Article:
Chizuru Akitani is the 12-year-old daughter of the famous violinist and Japanese "Living National Treasure" Hiro Akitani. Overweight and hafu (her mother is white), she is tormented by her classmates and targeted by the most relentless bully of them all, Tomoya Yu. When Chizuru's mother dies suddenly, her father offers her no comfort and she is left feeling alone and unmoored. At school, her bully's cruelty intensifies, and in a moment of blind rage, Chizuru grabs a Morimoto letter opener from her teacher's desk and fatally stabs Tomoya Yu in the neck.
For the next seven years, Chizuru is institutionalized. Her father visits her just twice before ultimately disowning her. Upon release, Chizuru flees Japan for a new identity and life in the United States. Determined to outrun her murderous past, she renames herself Rio, graduates from nursing school, marries a loving man, and soon has a daughter. But when a mysterious package arrives on her doorstep in Boulder, Colorado, announcing the death of her father, Rio feels compelled to return to Japan for the first time in 20 years, leaving her husband and her daughter confused and bereft. Going back to her homeland, and to the scene of her complicated past, feels like stepping into a strange and familiar dream. When she unexpectedly reconnects with Miss Danny, who had been her beloved teacher at the time of the stabbing, long-kept secrets are unearthed, forcing Rio to confront her past in ways she never imagined, and to decide if she will reveal to her family who she once was.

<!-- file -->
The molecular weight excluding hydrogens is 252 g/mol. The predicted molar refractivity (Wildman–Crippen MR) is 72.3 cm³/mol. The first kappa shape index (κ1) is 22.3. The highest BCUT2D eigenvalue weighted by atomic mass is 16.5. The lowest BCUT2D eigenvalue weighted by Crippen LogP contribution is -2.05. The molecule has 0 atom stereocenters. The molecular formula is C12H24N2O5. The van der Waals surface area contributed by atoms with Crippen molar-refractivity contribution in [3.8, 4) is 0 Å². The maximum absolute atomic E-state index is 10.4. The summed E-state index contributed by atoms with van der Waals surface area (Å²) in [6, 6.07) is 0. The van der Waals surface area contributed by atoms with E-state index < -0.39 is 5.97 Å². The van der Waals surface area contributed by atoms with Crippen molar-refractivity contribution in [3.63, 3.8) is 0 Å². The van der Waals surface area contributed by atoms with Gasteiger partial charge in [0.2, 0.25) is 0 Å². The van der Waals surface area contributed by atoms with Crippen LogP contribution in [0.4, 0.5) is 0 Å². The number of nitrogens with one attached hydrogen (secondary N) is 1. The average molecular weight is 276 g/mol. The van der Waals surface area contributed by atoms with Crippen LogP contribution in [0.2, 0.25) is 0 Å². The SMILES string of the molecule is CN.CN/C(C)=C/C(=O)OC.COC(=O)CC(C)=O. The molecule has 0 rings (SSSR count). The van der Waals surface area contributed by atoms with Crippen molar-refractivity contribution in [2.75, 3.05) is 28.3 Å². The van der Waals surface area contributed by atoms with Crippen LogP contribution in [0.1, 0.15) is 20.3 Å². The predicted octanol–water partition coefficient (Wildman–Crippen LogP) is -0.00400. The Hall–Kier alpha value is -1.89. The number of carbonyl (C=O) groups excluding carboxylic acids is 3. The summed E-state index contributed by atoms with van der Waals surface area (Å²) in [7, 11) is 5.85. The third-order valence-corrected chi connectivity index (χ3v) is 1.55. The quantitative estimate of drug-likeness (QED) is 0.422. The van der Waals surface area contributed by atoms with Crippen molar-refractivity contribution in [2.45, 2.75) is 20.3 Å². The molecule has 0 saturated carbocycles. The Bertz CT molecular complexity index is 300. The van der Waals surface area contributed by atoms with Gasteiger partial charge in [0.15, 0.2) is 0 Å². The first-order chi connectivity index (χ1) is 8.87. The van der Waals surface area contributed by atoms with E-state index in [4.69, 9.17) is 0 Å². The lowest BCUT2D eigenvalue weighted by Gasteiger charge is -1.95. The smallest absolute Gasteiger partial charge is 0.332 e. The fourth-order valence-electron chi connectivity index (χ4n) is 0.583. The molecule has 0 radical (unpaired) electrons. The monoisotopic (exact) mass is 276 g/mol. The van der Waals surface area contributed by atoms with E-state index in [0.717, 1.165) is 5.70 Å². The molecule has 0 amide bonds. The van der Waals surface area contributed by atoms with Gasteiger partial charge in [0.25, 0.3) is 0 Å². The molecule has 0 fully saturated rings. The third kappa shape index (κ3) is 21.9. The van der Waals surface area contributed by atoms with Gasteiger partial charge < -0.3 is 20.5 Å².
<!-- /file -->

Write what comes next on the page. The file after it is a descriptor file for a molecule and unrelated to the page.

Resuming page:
Full of atmospheric and illuminating descriptions of Japan and its culture, Pull Me Under is an affecting exploration of home, identity, and the limits of forgiveness. Kelly Luce has written a bold and psychologically complex first novel that grips and dazzles from start to finish.
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This book had some potential but it really fell flat. I liked the plot to begin with, but I left wanting more so it didn't really satisfy the soul. The story is sweet but scattered. The ending left a lot of loose ends. Does she make amends with her husband? Is she more confident which who she is? Does she take the metaphorical mask off?
A Gamblers Anatomy
I'm not sure. She was so far my least favorite narrator.
- Amazon Customer